Zylie & Friends eventually found its way to Fitzroy as part of the beta launch, where the brand has thrived. “On the discovery side, I find it very valuable,” says McCarty, who has used Fitzroy to broaden Zylie & Friends’ reach. “It changes the dynamic. We’re not knocking on the door and then finding the vendor is not a good fit—now a retailer can go online and find us.”
For JoyLabz, the company behind circuit-board music kit MaKey MaKey, the ability to connect with like-minded retailers is a big draw. MaKey MaKey—famous for its promo video, in which a home inventor turns bananas and a flight of stairs into makeshift keyboards—clinched 2,000% of its Kickstarter goal in 2012. Although wildly popular online, the kits didn’t debut on store shelves until last year, when the Museum of Modern Art acquired MaKey MaKey for its permanent collection. Even with a wave of buzz, it was tough for the company to reach retailers who would take the time to understand a multi-hyphenate product like theirs.
“Fitzroy helps us straddle the line between online ecommerce and traditional toy sales,” says JoyLabz vice president Todd Eddie. “In the traditional toy world, we don’t have sales reps to explain to every individual store how our product works. Fitzroy is effectively our sales rep, but in an online presence.”
Eddie is also banking on the platform to streamline the order-taking process—a boon for the company’s four-person team. “The nice thing about working with Fitzroy is they handle a lot of things that we would have to hire additional staff to do,” he says. “With Fitzroy, all we have to do is worry about fulfillment.”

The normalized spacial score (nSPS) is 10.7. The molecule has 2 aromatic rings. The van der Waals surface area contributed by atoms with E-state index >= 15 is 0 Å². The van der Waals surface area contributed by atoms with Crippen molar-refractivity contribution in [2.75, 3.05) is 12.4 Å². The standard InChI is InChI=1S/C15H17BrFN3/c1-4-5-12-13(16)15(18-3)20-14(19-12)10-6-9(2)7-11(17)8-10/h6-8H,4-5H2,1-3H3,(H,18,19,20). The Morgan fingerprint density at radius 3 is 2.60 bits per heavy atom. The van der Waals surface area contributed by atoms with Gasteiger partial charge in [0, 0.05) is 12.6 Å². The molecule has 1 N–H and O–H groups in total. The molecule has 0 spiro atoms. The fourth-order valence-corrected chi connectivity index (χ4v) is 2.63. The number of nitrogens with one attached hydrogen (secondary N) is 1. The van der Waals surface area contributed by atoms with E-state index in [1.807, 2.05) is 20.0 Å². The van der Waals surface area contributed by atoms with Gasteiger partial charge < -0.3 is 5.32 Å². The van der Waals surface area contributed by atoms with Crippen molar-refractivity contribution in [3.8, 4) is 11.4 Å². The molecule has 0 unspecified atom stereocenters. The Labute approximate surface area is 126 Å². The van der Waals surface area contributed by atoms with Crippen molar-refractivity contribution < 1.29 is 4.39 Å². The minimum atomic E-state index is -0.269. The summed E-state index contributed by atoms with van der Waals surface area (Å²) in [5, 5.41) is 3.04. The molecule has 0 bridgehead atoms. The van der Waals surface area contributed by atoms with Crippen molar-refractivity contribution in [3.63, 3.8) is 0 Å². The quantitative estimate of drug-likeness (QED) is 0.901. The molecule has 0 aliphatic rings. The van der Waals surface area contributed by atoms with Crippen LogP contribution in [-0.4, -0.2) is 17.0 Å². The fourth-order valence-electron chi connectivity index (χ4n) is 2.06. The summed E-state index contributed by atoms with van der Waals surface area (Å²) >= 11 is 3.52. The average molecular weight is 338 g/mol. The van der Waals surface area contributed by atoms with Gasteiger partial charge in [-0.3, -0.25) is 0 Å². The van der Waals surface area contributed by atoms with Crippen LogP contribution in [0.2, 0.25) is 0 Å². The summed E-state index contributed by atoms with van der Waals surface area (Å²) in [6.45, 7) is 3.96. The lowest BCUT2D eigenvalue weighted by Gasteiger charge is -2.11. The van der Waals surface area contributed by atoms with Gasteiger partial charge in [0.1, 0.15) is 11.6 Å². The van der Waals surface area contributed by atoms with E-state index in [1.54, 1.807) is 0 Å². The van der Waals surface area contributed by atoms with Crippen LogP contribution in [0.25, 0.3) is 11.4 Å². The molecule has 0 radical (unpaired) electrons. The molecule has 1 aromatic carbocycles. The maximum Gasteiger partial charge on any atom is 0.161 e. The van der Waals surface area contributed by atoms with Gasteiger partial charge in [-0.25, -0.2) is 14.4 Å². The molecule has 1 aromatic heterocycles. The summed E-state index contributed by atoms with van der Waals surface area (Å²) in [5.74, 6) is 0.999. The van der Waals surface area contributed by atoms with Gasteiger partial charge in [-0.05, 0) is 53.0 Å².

Retailers benefit, too. Tara Riceberg, owner of Los Angeles toy shop Tweak: The Original Giftery, typically scours toy conventions and the web for unconventional products that resonate with her values. “Everything I source has to make you smarter or make you smile,” she says. “I am constantly buying; I want my products to continuously turn over and be visually stimulating.”
Despite the hardships, there are boons to being an indie maker in today’s toy market. Crowdfunding has ushered in a Wild West-like era in which the rules are rapidly changing, and anyone with a strong product and a little marketing savvy can strike customer-attention gold. “It’s an exciting time for indie toy companies. There’s an opportunity for them to offer things the big toy companies aren’t into,” Gloge says. And that, McCarty adds, makes it easier to compete. “There are fewer gatekeepers,” he says. “It’s an interesting industry to navigate right now.”
Plus, the definition of a toy is expanding. Novelty toys and games are appearing in more types of stores, from Paper Source and Urban Outfitters to nurseries and museum gift shops. “Toys are becoming more a part of lifestyle shopping,” Botelho says. “It’s not just blocks or just a stuffed animal—it’s going to be something more.” The more variety kids and parents find on shelves, the higher chances rise that every child will find something stimulating, inspiring, and fun.
Seven months into running Fitzroy, Botelho is already thinking about the future: she envisions Fitzroy Toys as the go-to marketplace for the next generation of toy creators and retailers. “For us, what’s important is that we build something both sides will use,” she says. “I think there’s a huge opportunity to become a standard within the industry.”